An interview with George Evelyn of Nightmares on Wax
Published: July 1, 2014
English DJ and producer George Evelyn has been heavily into hip-hop ever since he saw break-dancing movies in the 1980s and started body-popping at school. A few short years later, and he was spinning and mixing tracks himself, soon using the name Nightmares on Wax. With influences ranging from reggae to techno, his sound remains fascinating and unique. He’s about to perform in Detroit for, incredibly, the first time, so we caught up with Wax and got the lowdown.
Metro Times: Where does the name Nightmares on Wax come from?
George Evelyn: Nightmares on Wax actually started about 30 years ago, around 1984. When I was about 14, I met a guy who had two turntables, two tape decks, and reel-to-reel. ... We started doing mixes together. In his record collection, he had some indie, some gothic music, some new wave, and then I’d have my electro, hip-hop, reggae, stuff like that. We’d make these mega-mixes, and use some film dialogue. We did one particular megamix, and somebody said that it sounds like a nightmare. That’s where the name came from.
MT: The 1980s and ’90s rave scene in England was huge, with the illegal raves and media hysteria over ecstasy. Were you involved with that?
Evelyn: Massively involved. Something was changing. We were having after-hours parties anyway, but then the warehouse parties started. I went to an illegal rave in Blackburn, and there were about 10,000 people there. The police were trying to stop people going to these parties. That was an incredible experience. I remember being in the back of a car, tripping my head off, thinking, ‘This is what it must have been like in the 1960s.’ It was a revolution, because everything that was going on in England at that time, during the Thatcher era, with the strikes, lack of jobs, recession, all this kind of shit — the music was incredible. We went from going out at the weekend to going out four nights a week. It was like that for the next six years.
MT: It’s the closest our generation had to the 1970s punk thing …
Evelyn: It’s responsive. If you go back in history, when you see more social pressures that were going on, you can map it to the music. It’s a soul responding to struggle.
MT: Did you have an eye on Detroit techno during that time?
Evelyn: Yeah. It’s just incredible to me that I’ve never been. This will be my first time coming to Detroit. I’ve had a lot of people hitting me up asking when I’m going to come. At my last DJ set in Cleveland, half the crew was from Detroit. I’m so looking forward to getting there, and we’re talking about a 25-year history here. Some of the earlier tracks were so influenced by people like Juan Atkins. They’re the forefathers.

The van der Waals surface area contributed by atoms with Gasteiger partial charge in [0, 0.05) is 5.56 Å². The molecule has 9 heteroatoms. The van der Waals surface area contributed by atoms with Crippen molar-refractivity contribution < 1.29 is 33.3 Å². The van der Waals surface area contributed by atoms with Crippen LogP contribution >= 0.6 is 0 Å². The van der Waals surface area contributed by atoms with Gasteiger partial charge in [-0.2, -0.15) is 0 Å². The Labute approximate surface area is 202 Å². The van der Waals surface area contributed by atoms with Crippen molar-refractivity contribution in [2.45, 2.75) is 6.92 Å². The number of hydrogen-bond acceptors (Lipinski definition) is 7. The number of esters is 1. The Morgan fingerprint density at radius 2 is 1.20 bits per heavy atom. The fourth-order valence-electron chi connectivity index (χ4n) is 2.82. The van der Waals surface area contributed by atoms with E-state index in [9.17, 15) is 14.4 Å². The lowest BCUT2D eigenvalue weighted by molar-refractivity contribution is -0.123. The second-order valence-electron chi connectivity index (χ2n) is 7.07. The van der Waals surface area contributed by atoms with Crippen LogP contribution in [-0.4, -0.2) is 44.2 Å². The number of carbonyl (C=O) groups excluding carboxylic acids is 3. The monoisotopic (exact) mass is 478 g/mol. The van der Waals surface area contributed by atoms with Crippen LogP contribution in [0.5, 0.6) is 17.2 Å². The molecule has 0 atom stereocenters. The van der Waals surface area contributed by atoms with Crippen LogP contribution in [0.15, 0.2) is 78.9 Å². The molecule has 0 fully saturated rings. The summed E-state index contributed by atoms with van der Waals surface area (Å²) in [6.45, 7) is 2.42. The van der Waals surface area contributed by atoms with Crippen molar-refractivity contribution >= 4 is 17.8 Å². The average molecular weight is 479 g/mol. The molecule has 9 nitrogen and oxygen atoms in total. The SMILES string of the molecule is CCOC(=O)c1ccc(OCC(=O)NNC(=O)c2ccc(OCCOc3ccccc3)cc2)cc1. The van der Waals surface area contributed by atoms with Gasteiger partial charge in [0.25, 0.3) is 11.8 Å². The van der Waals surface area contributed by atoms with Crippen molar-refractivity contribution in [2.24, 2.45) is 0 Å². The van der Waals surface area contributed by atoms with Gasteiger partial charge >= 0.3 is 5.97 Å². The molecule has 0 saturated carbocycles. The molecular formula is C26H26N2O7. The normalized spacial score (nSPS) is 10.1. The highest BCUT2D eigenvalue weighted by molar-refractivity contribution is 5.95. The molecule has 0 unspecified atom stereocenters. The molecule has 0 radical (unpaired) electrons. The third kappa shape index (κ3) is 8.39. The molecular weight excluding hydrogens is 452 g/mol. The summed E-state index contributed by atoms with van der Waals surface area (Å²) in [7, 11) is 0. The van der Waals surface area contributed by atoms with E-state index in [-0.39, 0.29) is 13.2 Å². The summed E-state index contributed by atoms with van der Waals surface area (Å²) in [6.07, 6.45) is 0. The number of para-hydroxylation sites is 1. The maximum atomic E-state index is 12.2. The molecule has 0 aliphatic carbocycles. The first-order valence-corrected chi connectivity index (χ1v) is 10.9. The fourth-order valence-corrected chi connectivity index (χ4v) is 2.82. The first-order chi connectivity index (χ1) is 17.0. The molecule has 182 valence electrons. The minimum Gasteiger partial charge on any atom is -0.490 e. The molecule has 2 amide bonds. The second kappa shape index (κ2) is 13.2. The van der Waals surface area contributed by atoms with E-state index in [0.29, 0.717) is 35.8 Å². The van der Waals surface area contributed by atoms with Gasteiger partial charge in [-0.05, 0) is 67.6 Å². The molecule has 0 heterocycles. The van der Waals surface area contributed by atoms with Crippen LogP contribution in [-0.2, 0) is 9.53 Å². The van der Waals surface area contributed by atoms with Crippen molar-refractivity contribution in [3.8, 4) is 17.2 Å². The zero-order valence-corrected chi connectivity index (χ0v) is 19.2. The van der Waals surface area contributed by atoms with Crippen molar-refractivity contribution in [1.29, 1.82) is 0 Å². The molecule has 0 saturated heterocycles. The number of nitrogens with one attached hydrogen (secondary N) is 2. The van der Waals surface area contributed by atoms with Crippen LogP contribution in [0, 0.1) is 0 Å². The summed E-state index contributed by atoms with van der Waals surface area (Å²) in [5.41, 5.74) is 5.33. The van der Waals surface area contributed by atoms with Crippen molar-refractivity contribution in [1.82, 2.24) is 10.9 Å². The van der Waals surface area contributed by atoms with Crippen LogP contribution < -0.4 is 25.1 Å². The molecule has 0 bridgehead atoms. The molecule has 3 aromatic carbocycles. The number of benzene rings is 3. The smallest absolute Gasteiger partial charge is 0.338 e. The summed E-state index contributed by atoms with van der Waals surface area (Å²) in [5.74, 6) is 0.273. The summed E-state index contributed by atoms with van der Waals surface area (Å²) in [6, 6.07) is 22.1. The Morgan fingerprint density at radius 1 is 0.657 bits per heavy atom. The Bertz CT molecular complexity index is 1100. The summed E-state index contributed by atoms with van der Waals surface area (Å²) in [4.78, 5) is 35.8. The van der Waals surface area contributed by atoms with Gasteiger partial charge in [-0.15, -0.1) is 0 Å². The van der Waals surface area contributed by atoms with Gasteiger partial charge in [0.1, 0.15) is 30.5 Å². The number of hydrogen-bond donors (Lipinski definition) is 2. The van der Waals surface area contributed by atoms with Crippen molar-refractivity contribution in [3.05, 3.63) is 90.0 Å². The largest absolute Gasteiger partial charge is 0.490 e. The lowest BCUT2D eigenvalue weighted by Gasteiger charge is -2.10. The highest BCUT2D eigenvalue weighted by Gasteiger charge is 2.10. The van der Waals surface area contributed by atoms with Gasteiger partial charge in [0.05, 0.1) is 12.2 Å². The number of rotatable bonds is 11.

MT: How would you describe your own sound?
Evelyn: It’s quite difficult. It’s like when you bump into an old school friend and they ask if you’re still doing music and what type of music you’re doing. I always stumble. I have that reggae influence. There are so many different elements that are really relevant. I think of it as experimental hip-hop with a twist.
MT: How have you changed and grown in those 25 years?
Evelyn: Massively. You constantly change anyway; it’s whether you change and are aware of the changes. For the last eight years, especially since leaving England and moving to Ibiza, I’ve been getting back to me. When you move around the world, you leave a lot of your things and you’ve got to re-find yourself. For me, my massive change has been learning to trust, and really get close to my craft and what it is that I do. You can say that you love music and you love doing it, but do you really have an understanding? Do you have a heartfelt connection to what it is that you do? That’s the path that I’m on now. It’s not a responsive one; it’s just me doing music and doing what I really, really love. When you’re younger, you’re influenced by friends and other people. That’s not where I’m from now. I’m not trying to keep up with the latest thing. I’m just doing music as me, as how I want to express it, and how I’m turned on with the imagination that comes with that. That feels more true to me now.
MT: Are you still break-dancing?
Evelyn: Only when I’m drunk. You go down and do a spin, and then you come up and you’re gasping for air. You need an oxygen tank.
MT: Describe the Nightmares on Wax live experience?
Evelyn: It’s a feel-good experience. When you come to one of our shows, you definitely take something home with you that you didn’t have before, or maybe you did have it before but it’s just been enhanced. We just try to shine the light, spread the positivity, and remind people that it’s alright to feel good. That’s who you really are. We have so many things that preoccupy us and affect us in our day-to-day stuff. We forget who we are. We remind you, and you can take that home.
MT: What are your plans for the Detroit set?
Evelyn: All of the above. I don’t know how much time we’ve got there. At the moment, we’ve been in and out of everywhere. Hopefully I’ll get to have a look around. More than anything, I want to feel the energy of Detroit. It’d be nice to have the opportunity to write some music in the energy of Detroit.
MT: When this tour’s over, what’s next?
Evelyn: We’ll finish the U.S. tour and go back to Europe. I’ll start my weekly event, which is called Wax Jam in Ibiza. We’re doing eight of those parties over eight weeks. In between that, I’ll be doing quite a lot of DJ stuff around Europe.
Nightmares on Wax plays at 8 p.m. on Saturday, July 5, at the Magic Stick, 4120 Woodward Ave., Detroit; 313-833-9700; $15.
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